• Leaks – A leaking drain, water main, sewer or culverted watercourse can soften the soil, or wash it away, causing sinkage.
  • Age and construction – If you live in a period property there may be a greater risk of subsidence as your house may have shallower foundations than a more recently-built home. However, the flip side of this is that older properties tend to be built from bricks and lime mortar which could make them more flexible and less likely to be damaged by the ground shifting beneath them.
  • Mining – I’ve discussed this in another briefing note and it is one of the more well-known causes of subsidence. If your house has been built near to a former quarry or pit, then it could be unstable as the material used to fill the site will shift as it settles or decomposes. Your house could also be affected if mining activity occurs close by. You can purchase a subsidence claims report from the Coal Authority to see if your property is affected by coal mining.

Where does shrink–swell happen?

The rock formations most susceptible to shrink–swell behaviour are found mainly in the south-east of Britain. Here many of the clay formations are too young to have been changed into stronger mudrocks, leaving them still able to absorb and lose moisture. Clay rocks elsewhere in the country are older and have been hardened by burial deep in the Earth and are less able to absorb water. In some areas (e.g. around The Wash and under the Lancashire Plain) they are deeply buried beneath other soils that are not susceptible to shrink–swell behaviour and so are not considered an issue. Superficial deposits such as alluvium, peat and laminated clays can also be susceptible to soil subsidence and heave (e.g. in the Vale of York and the Cheshire Basin).

What can you do to prevent subsidence?

If you live in a house that is at risk of subsidence, then there are a couple of steps you can take to reduce the chances of your property sinking. Firstly, keep the trees at a safe distance. Don’t plant any trees within 10 metres of your home and particularly large trees should be no closer than 40m. The Association of British Insurers (ABI) has this guide to how far away different popular tree species should be from your home:

Guide to planting trees

Secondly, try to catch excess water to avoid your soil from becoming waterlogged by using water butts to collect rainfall. Also, keep your guttering, pipes and plumbing well-maintained to avoid leaks.

What can you do when looking for a house?

When you are viewing properties keep an eye out for the signs of subsidence. Ask the seller and estate agent directly if the house has suffered from subsidence. If you are interested in buying a property that you suspect may have subsidence get a full buildings survey done, this should inform you if there is any risk of subsidence. Your mortgage lender’s valuation is not a survey into the condition or structure of the property so will not highlight subsidence; you will need to get a full survey done yourself.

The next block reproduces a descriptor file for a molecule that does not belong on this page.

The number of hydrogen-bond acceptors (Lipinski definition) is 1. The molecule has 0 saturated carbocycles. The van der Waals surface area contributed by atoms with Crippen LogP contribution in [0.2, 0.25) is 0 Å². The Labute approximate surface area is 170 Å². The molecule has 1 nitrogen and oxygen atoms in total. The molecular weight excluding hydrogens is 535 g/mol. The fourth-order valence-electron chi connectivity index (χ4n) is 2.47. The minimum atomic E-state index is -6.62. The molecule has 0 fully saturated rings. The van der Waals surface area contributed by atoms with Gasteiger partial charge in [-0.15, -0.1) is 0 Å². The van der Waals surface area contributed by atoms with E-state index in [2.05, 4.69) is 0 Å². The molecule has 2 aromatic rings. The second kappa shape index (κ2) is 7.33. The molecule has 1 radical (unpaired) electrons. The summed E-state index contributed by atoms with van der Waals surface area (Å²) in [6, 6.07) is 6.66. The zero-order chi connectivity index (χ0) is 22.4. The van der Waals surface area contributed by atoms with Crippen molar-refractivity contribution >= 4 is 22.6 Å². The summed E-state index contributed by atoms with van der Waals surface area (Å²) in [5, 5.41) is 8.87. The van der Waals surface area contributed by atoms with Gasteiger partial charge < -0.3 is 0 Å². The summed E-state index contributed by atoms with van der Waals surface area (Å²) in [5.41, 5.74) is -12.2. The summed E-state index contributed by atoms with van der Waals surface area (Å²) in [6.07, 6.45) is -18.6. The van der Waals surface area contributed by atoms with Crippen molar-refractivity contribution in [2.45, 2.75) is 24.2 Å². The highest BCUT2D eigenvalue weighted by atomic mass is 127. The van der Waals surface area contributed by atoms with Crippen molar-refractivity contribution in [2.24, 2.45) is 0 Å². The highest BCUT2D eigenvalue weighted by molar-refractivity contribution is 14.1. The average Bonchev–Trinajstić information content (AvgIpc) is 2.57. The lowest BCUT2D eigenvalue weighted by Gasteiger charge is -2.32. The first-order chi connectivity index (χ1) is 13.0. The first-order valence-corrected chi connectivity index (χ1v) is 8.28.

If repairs for subsidence have taken place in the past, your conveyancing solicitor should get legal documents from the vendor to verify that the repairs were done to the standard set by the Building Research Establishment. These documents should include a formal Completion Certificate, which is issued by the council if the property has been underpinned, and a Certificate of Structural Adequacy, which should have been created by a building surveyor if the repairs were part of an insurance claim. Many repairs come with guarantees which you will want to have passed to you. Your conveyancer will be able to find out who the property is currently insured with and for how much. You should shop around to see what the options are as your choices may be limited or policies more expensive. Remember, that you will need to insure your property going forward and if the insurers consider that there is an increased risk, then their premiums will reflect that.

It’s not always doom and gloom.

There may be instances where you can see some of the indicators that I’ve mentioned, but where there is no cause for alarm. It’s not unusual for hairline cracks to form in plaster as it dries out. If the walls are not papered, then you may never get rid of these, and they are nothing to worry about. You might also experience something similar in brickwork and rendering. .

Would I buy such a house?

Well that’s the $64,000 question. It depends.

If the house was showing signs of subsidence that hadn’t been properly and successfully rectified, then almost certainly not. Until you’ve fixed it, you won’t know the extent of the work required to put right the damage and stop it happening again.

If all you can see are signs that the property has historically experienced subsidence but you can be assured that it’s all been properly rectified then perhaps. But I’d want my surveyor to be able to assure me that the chances of recurrence were very low. My solicitor would also need to be happy that relevant receipts and warranties were up to scratch.

Your lender will require you to have buildings insurance in place, and if the property has suffered subsidence then the premium may well be loaded. In fact, you may find it prohibitive, and this will be an ongoing cost, so you should get firm quotes. Remember, if you are thinking twice about whether you should buy a property for technical reasons, then when the time comes to sell, your potential buyers may too. You could end up with a property that you can’t sell.